A lower age restriction for the Pfizer COVID-19 vaccine means a slightly easier path toward Grand Forks County’s herd immunity goal.
Rochelle Walensky, the director for the U.S. Centers for Disease Control and Prevention, adopted a recommendation on Wednesday that approves the vaccine for children ages 12-15, effectively lowering the shot’s minimum age restriction by four years. That, according to Grand Forks Public Health staff, means 3,000 more county residents are eligible to get vaccinated and grows the figurative pool of people who are medically able to receive the vaccine to about 59,000 people. Those few thousand teens and pre-teens mean more headroom, so to speak, as the county works toward herd immunity.
“It essentially gives us an additional group of people that might be highly motivated to get vaccinated, to get back to normalcy at school and things of that nature,” Michael Dulitz, Grand Forks Public Health’s primary COVID-19 data analyst, told the Herald. “It kind of broadens the group of people that might be highly likely to get vaccinated.”
As of May 13, the day after the CDC lowered the age restriction, 27,589 Grand Forks County residents had been fully vaccinated. That’s about 66.2% of the 41,671 vaccinations public health workers believe would bring about “herd” immunity here, which is a condition in which it’s statistically difficult for the virus to spread because most of the people to whom it would jump are immune.
Reaching that mark has become increasingly tough here. The rate at which county residents are getting a vaccine has slowed, and Census data and a survey it conducted last month indicate that the number of people who are old enough and willing enough to receive a vaccine is dwindling.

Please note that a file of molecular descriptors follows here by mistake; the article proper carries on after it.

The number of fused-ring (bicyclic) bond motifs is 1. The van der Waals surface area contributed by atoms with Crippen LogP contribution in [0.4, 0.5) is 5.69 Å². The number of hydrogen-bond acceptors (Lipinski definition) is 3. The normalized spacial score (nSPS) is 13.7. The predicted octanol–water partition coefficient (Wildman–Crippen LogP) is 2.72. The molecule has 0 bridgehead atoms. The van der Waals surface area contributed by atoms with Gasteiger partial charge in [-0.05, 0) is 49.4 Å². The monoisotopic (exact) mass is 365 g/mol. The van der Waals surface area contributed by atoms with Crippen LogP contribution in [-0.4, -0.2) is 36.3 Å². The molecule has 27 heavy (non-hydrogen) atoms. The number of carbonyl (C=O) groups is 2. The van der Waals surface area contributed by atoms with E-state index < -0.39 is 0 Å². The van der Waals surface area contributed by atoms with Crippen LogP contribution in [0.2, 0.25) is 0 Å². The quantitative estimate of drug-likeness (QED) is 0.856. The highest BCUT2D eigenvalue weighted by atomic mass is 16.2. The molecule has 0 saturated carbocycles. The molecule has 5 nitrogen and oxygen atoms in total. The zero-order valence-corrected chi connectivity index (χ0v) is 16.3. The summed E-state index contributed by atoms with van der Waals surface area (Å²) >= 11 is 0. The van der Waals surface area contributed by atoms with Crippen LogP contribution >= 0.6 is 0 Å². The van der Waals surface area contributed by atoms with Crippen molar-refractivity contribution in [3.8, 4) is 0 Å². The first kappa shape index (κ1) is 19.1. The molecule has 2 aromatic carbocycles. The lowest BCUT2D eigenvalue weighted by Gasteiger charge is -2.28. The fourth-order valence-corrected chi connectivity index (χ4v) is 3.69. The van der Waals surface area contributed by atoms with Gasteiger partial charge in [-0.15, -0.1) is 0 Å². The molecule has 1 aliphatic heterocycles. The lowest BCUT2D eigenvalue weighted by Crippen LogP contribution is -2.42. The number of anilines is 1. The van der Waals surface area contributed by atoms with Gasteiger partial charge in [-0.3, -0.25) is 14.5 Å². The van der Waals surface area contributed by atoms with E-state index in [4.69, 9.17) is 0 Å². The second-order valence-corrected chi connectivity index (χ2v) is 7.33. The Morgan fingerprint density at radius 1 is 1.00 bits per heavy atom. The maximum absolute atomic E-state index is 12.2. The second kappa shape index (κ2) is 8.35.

That’s partly why city leaders moved away from a consolidated vaccine effort with Altru Health System. More casual opportunities to get a vaccine, the thinking goes, could convince people who aren’t particularly motivated to get a vaccine or who are, perhaps, on the fence about it in the first place. For younger potential patients, that means making vaccines convenient for their parents, who need to consent to the procedure.
“We need to make it so that a person doesn’t have to put in a lot of extra work to be able to bring their child in for a vaccine,” Haley Bruhn, Grand Forks Public Health’s immunization program manager, said Friday.
At least for the moment, the lower age limit won’t change the city’s vaccination program much, if at all, but health department staff are working on a “community education” strategy about which Bruhn declined to go into detail.
“Educating everybody who’s left,” she said, “or everybody who might have specific questions.”